Guest Post from Promega Technical Services Scientist, Caroline Davis.
On a snowy day in January, someone stole the cookies that were to be served with lunch from the Rome Corners Intermediate School cafeteria. The kids were distraught. What should they do? Luckily, the Green 2 Team science class was there with Promega’s Technical Service Outreach team (and Paraj Mandrekar, Senior Research Scientist and Green 2 Team Dad) to help.
The students realized that the thief had taken a bite out of a strawberry and left part of it behind, along with his DNA. After a short discussion on what DNA is and why you would want to isolate DNA, the 6th graders extracted DNA from strawberries using household reagents under the guidance of the Promega scientists. The students used pipettors, beakers, microfuge tubes and flipper racks, giving the students a glimpse of the tools that scientists use everyday in in a molecular biology lab. Continue reading
Yesterday I listened in on the Webinar “Getting the Most Out of Your DNA Analysis from Purification to Downstream Assays”, presented by Eric Vincent–a Product Manager in the Promega Genomics group.
This is the webinar for you if you have ever wondered about the relative advantages and disadvantages of the many methods available for DNA purification, quantitation and analysis, or if you are comparing options for low- to high-throughput DNA purification. Eric presents a clear analyses of each of the steps in a basic DNA workflow: Purification, Quantitation, Quality Determination, and Downstream Analysis, providing key considerations and detailing the potential limitations of the methods commonly used at each step.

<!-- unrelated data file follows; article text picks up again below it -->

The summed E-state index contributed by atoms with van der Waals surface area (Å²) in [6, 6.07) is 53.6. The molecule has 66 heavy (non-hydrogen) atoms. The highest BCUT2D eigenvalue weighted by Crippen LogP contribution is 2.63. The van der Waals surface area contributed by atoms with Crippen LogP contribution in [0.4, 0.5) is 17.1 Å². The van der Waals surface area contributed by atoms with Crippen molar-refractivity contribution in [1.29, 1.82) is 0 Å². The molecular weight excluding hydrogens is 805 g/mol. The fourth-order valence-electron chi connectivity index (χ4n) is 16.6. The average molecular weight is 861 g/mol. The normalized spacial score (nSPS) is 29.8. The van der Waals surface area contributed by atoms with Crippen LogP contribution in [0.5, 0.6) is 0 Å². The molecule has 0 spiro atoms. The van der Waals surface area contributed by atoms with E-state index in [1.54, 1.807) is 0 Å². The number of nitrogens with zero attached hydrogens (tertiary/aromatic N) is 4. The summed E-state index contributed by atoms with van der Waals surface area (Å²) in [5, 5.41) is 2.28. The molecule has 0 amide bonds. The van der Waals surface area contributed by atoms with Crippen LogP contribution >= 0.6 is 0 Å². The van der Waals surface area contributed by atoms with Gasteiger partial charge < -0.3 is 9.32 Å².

The DNA purification method chosen has an affect on the quality and integrity of the DNA isolated, and can therefore affect performance in downstream assays. Accuracy of quantitation also affects success, and the various downstream assays themselves (such as end-point PCR, qPCR, and sequencing) each have different sensitivities to factors such as DNA yield, quality, and integrity, and the presence of inhibitors. Continue reading
In honor of Halloween, here is a Top Ten Uses of Pumpkin list for your enjoyment:
10. Means of transportation on the high seas or emergency flotation device (pumpkin boats; see the video).
9. Elementary Math Lessons. Determine circumference and radius. How much does a pumpkin weigh? Estimate the number of seeds. Check out pumpkin math ideas here.
8. Cholesterol-lowering snack. After ruthlessly scooping out the innards of a pumpkin, clean the seeds, bake them in the oven and enjoy your healthy snack. Pumpkin seeds contain phytosterols, compounds that that have been shown to reduce levels of LDL cholesterol, as well as magnesium, a mineral needed in the diet.
7. Physics Laboratory. Pumpkin Chuckin’ Contest (video). Continue reading